So far the information that I have found on the internet does not support such a short physical life spans for fibre. I’ve read that the fibre is basically limited by the lifespan of the coating – same as copper.

    Also, note that replacing the cable will not be anywhere near the cost of the initial install. They already have the design, easement, conduits, pits, and connections. They just need to pull a cable – easy.

    • Not aware about any ‘chain mail’ but a quick google search can confirm the above.

      In relation to the infrustruture that would be in place – totally agree.

      • What I should’ve also added is the concern on costing. Some external independant analysts have estimated the real cost to somewhere between 80-100 billion.

        If this government’s track record is of any guide – this concern is very real.

      • LandDeveloper

        The govt has a few tricks up its sleeve to keep costs down – by passing infrastructure costs on to home buyers. Telstra used to pay for the pit and pipe infrastructure and happily drop their cables into a common trench when the developer was putting in other services. Now the govt is asking developers to pay for the pit and pipe in new greenfield estates and asking for trenches to be kept open until one of their inspectors gets round to visiting – meaning trenches have to be made safe (additional cost) or backfilled and then reopened again (additional cost) when the inspector shows up. So once again these costs will ultimately get passed on to the new home buyer for the priviledge of having NBN. Furthermore, small and mid-size projects aren’t included in the NBN fibre supply so if you’re buying into a new land project with less than 100 lots, your developer will struggle to amortise these new costs over such a small project and you may go without.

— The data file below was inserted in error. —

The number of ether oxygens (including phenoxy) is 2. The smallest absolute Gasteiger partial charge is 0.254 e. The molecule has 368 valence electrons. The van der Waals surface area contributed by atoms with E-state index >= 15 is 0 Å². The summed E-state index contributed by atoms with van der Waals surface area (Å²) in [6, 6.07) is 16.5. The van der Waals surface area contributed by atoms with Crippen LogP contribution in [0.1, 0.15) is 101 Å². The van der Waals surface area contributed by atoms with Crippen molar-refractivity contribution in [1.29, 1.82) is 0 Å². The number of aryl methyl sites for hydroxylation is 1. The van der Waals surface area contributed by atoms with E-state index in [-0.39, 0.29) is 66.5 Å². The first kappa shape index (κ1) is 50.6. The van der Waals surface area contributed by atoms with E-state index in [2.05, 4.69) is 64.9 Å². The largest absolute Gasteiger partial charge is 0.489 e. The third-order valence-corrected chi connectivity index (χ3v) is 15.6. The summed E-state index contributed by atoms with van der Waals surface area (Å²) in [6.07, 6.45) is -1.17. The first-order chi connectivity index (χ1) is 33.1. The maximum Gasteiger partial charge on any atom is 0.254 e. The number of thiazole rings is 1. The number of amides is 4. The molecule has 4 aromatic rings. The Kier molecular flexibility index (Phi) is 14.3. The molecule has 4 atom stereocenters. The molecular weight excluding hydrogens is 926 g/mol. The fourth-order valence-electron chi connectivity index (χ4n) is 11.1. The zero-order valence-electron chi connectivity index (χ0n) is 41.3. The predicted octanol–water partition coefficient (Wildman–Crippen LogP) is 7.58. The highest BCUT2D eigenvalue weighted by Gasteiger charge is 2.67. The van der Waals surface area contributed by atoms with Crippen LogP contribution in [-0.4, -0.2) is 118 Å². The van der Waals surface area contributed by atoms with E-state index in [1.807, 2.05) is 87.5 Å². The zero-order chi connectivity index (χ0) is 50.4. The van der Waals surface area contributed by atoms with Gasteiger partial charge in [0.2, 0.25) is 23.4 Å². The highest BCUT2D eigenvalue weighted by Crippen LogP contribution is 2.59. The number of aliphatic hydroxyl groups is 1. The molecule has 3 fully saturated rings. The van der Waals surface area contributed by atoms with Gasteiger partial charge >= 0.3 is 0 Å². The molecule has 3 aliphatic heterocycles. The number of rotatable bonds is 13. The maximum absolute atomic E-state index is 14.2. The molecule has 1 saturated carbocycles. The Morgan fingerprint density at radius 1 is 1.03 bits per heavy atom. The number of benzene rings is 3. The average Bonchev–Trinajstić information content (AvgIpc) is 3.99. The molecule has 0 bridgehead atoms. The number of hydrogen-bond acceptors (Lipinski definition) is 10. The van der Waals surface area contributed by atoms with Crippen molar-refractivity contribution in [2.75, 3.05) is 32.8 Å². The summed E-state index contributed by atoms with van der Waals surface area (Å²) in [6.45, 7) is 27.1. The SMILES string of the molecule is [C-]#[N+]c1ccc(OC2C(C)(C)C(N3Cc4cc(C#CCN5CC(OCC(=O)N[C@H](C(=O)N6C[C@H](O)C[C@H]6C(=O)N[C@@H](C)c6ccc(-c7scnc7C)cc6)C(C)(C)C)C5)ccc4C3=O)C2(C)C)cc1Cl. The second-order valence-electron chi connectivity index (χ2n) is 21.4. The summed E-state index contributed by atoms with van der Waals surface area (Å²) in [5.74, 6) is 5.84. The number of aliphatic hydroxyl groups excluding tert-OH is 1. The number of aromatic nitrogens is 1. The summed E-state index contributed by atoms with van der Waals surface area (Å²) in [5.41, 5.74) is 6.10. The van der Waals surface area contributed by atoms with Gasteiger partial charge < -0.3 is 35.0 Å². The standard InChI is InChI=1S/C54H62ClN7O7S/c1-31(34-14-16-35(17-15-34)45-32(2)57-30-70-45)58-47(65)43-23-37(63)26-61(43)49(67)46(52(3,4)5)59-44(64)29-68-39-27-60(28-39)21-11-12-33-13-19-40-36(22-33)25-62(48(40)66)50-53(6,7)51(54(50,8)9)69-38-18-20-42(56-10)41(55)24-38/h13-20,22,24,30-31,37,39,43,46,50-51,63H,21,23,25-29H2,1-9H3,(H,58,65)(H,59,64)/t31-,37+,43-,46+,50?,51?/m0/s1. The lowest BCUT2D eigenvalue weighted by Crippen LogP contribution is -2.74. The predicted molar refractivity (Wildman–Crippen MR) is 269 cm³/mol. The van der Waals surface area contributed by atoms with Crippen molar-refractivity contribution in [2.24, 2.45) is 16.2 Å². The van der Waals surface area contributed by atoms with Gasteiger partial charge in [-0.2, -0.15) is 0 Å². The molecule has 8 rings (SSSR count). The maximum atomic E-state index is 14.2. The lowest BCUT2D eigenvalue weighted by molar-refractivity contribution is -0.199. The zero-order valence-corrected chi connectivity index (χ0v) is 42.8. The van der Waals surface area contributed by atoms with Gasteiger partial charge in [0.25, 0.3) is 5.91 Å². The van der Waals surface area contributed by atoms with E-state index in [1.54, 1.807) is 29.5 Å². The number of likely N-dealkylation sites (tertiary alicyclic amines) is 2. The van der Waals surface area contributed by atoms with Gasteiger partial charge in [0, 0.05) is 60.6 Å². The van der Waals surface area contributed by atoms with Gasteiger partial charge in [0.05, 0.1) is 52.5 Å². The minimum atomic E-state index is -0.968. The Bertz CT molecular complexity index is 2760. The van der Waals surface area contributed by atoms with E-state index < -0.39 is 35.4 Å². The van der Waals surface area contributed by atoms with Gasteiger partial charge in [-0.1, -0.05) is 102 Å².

3. It’s (the NBN) is one of those (political) ideas that falls into the category of seeming like a good idea at the time.